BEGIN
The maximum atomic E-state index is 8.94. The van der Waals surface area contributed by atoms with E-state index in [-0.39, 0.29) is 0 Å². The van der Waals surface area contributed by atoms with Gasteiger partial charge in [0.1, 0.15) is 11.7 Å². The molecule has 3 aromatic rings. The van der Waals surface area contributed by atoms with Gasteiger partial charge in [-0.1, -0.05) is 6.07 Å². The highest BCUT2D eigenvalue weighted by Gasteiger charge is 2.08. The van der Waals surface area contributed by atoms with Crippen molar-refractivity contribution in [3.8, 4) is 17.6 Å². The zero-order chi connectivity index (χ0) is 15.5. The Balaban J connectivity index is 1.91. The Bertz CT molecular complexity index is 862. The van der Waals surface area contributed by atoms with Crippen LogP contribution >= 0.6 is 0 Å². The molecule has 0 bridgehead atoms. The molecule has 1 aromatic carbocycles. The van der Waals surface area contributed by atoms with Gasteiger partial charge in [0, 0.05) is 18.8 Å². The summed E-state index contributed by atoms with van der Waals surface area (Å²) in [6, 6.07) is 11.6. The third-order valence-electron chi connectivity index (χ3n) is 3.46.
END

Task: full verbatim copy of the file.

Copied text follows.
The maximum atomic E-state index is 8.94. The van der Waals surface area contributed by atoms with E-state index in [-0.39, 0.29) is 0 Å². The van der Waals surface area contributed by atoms with Gasteiger partial charge in [0.1, 0.15) is 11.7 Å². The molecule has 3 aromatic rings. The van der Waals surface area contributed by atoms with Gasteiger partial charge in [-0.1, -0.05) is 6.07 Å². The highest BCUT2D eigenvalue weighted by Gasteiger charge is 2.08. The van der Waals surface area contributed by atoms with Crippen molar-refractivity contribution in [3.8, 4) is 17.6 Å². The zero-order chi connectivity index (χ0) is 15.5. The Balaban J connectivity index is 1.91. The Bertz CT molecular complexity index is 862. The van der Waals surface area contributed by atoms with Crippen LogP contribution >= 0.6 is 0 Å². The molecule has 0 bridgehead atoms. The molecule has 1 aromatic carbocycles. The van der Waals surface area contributed by atoms with Gasteiger partial charge in [0, 0.05) is 18.8 Å². The summed E-state index contributed by atoms with van der Waals surface area (Å²) in [6, 6.07) is 11.6. The third-order valence-electron chi connectivity index (χ3n) is 3.46.